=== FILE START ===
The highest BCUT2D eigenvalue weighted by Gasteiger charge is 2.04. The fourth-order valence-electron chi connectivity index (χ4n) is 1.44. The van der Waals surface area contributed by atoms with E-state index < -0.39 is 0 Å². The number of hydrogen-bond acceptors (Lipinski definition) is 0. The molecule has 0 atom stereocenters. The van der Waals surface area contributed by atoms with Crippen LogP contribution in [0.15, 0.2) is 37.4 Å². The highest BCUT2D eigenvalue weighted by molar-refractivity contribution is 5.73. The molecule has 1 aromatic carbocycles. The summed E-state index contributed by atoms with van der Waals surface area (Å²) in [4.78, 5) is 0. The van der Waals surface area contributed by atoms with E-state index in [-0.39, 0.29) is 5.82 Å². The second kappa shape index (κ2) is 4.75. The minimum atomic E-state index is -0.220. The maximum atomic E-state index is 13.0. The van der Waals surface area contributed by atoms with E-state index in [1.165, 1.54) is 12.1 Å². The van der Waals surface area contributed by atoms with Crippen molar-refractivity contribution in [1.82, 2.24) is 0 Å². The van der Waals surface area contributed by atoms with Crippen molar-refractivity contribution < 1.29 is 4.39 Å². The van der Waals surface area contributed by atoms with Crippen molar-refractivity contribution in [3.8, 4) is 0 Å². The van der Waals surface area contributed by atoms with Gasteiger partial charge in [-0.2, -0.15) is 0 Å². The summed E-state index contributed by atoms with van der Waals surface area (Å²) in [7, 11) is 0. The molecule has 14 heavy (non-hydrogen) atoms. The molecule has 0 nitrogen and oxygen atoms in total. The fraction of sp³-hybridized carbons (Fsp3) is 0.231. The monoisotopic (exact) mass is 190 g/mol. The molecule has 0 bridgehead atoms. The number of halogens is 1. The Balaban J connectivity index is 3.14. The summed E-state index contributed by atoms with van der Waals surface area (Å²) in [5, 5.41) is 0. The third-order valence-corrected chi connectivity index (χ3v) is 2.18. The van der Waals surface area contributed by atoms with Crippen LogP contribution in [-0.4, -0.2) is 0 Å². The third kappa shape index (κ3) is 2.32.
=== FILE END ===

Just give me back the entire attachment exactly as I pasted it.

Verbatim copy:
The highest BCUT2D eigenvalue weighted by Gasteiger charge is 2.04. The fourth-order valence-electron chi connectivity index (χ4n) is 1.44. The van der Waals surface area contributed by atoms with E-state index < -0.39 is 0 Å². The number of hydrogen-bond acceptors (Lipinski definition) is 0. The molecule has 0 atom stereocenters. The van der Waals surface area contributed by atoms with Crippen LogP contribution in [0.15, 0.2) is 37.4 Å². The highest BCUT2D eigenvalue weighted by molar-refractivity contribution is 5.73. The molecule has 1 aromatic carbocycles. The summed E-state index contributed by atoms with van der Waals surface area (Å²) in [4.78, 5) is 0. The van der Waals surface area contributed by atoms with E-state index in [-0.39, 0.29) is 5.82 Å². The second kappa shape index (κ2) is 4.75. The minimum atomic E-state index is -0.220. The maximum atomic E-state index is 13.0. The van der Waals surface area contributed by atoms with E-state index in [1.165, 1.54) is 12.1 Å². The van der Waals surface area contributed by atoms with Crippen molar-refractivity contribution in [1.82, 2.24) is 0 Å². The van der Waals surface area contributed by atoms with Crippen molar-refractivity contribution < 1.29 is 4.39 Å². The van der Waals surface area contributed by atoms with Crippen molar-refractivity contribution in [3.8, 4) is 0 Å². The van der Waals surface area contributed by atoms with Gasteiger partial charge in [-0.2, -0.15) is 0 Å². The summed E-state index contributed by atoms with van der Waals surface area (Å²) in [7, 11) is 0. The molecule has 14 heavy (non-hydrogen) atoms. The molecule has 0 nitrogen and oxygen atoms in total. The fraction of sp³-hybridized carbons (Fsp3) is 0.231. The monoisotopic (exact) mass is 190 g/mol. The molecule has 0 bridgehead atoms. The number of halogens is 1. The Balaban J connectivity index is 3.14. The summed E-state index contributed by atoms with van der Waals surface area (Å²) in [5, 5.41) is 0. The third-order valence-corrected chi connectivity index (χ3v) is 2.18. The van der Waals surface area contributed by atoms with Crippen LogP contribution in [-0.4, -0.2) is 0 Å². The third kappa shape index (κ3) is 2.32.